Google antitrust hearings started today on Capitol Hill, one year after Texas Attorney General began an antitrust review of Google.
Last year Texas AG Abbott was looking whether Google intentionally hides search results that might promote its competitors. At the same time EU antitrust regulators started a similar investigation. The Texas case involved three companies – Foundem, SourceTool/TradeComet, and myTriggers. The main controversy was about Google's dealings with these companies.
Google accused Microsoft for hiding behind its accusers. The three co-parties alleged that their less desirable rankings on Google are result of Google's effort to attack the competition. They were claiming that Google's algorithms downgrade their site ranking because they are a direct competitor to the represented search engine.
Today’s Senate Judiciary Committee’s antitrust hearing is investigating Google’s business practices. Famous executive chairman Eric Schmidt will be responding to questions. After his testimony Google’s rivals – consumer review site Yelp, online travel site Expedia and Nextag – the online comparison shopping site will argue that Google unfairly demotes them.
Google’s advertising powerhouse is making $30 billion in ad revenue each year and apparently its business practices and algorithms are under attack and finally supervised by a Federal antitrust investigation.
According to the testimony given by the restaurant review site Yelp, after Google failed to acquire the company in 2009, the web monopolist started including Yelp reviews in its Google Places service, but was slammed for doing this by Stoppelman (Yelp). Google then removed Yelp reviews and when Yelp’s CEO complained about Google scraping Yelp’s reviews, the Company told him that if he didn’t like it, he could have his service results removed from Google’s entire search index. That sounds like twisting arms and monopoly techniques to me – if you don’t play with Google and let your reviews being scraped you will disappear from our organic search?!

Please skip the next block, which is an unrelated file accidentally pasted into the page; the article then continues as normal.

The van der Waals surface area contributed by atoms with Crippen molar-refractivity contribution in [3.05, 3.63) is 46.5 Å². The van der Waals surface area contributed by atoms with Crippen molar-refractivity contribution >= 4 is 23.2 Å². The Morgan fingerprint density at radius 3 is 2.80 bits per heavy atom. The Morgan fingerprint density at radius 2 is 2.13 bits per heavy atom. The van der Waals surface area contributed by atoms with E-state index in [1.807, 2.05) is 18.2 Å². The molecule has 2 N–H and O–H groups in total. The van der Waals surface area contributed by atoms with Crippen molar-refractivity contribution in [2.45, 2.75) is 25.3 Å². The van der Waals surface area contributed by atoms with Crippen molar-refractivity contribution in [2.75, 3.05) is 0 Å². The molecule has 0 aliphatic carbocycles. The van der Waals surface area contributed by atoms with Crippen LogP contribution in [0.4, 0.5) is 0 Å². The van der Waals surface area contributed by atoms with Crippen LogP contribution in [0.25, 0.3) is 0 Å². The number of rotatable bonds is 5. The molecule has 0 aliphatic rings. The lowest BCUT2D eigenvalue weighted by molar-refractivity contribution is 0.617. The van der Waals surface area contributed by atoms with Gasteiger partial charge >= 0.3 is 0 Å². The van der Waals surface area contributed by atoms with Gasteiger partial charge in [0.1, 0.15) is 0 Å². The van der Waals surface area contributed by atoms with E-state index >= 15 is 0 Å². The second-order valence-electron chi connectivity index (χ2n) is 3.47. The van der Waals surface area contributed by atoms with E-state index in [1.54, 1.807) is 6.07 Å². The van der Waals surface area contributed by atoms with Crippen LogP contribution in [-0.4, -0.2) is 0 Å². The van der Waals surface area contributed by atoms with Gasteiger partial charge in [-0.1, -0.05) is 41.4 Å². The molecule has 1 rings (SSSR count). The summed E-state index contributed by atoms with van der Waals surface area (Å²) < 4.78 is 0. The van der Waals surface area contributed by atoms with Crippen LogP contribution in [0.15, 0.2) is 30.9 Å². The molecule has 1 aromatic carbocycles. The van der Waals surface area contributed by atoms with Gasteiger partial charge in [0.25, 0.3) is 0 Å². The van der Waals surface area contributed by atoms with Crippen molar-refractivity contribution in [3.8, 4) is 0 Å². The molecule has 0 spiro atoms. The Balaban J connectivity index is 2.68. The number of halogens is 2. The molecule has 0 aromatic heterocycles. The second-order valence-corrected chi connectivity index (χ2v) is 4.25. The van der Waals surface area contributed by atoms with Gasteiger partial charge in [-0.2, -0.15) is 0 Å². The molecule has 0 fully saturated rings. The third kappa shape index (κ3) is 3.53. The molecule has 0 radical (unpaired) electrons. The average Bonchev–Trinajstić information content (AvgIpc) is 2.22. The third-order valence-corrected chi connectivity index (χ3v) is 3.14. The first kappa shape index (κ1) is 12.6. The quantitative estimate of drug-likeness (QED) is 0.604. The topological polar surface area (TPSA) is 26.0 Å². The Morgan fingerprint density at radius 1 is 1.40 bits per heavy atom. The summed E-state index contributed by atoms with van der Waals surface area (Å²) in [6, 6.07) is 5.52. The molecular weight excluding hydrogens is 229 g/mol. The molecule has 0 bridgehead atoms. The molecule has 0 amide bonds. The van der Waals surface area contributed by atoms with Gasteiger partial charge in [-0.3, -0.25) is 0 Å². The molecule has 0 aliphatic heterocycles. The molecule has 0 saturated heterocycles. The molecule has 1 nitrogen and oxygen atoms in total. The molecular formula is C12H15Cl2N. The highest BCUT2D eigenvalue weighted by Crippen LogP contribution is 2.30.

Another problem involves Google’s monopoly position to invade new markets.
The accusations are two-sided: Google uses its 65% search engine market share to lure consumers toward its own services and properties and steer away its competitors by not engaging in a ‘search neutrality’ approach.
In the other side, Google uses the monetary funds generated by its dominant position in search and search related advertising campaigns to fund money-losing businesses to compete with others, like the notorious acquisition of the Android business. Google has already acquired travel data base information site ITA, which provides information that is bought by online travel website Expedia. It has started the acquisition of Motorola, which is estimated to give Google control over thousands of mobile-technologies, all coupled with patents that will be used to support Android.
If U.S. Antitrust Laws and Practices want to protect us as consumers, serve the interest of fair competition in business, then it has to promote accountability and democratic oversight over business actors that act on the abuse of near-monopoly powers, competitor bashing and predatory tactics.
Ironically, As Google defends their position as not violating antitrust laws stating that the search display results pages or SERPS are all algorithmically derived and cannot be manually configured to favor or unfavor individual businesses. The New Yorks Times presented their findings to Google. Googler Matt Cutts, head of webspam, regarding the JC Penny situation and confirmed that the tactics violated the Google webmaster guidelines and shortly after, the J.C. Penney web site was nowhere to found for the queries they had previously ranked number one for. Matt tweeted that “Google’s algorithms had started to work; manual action also taken”. This statement by Matt Cutts, proves that there is a manual lever for the Google algorithm, significantly weakening the internet giant’s anti trust defense.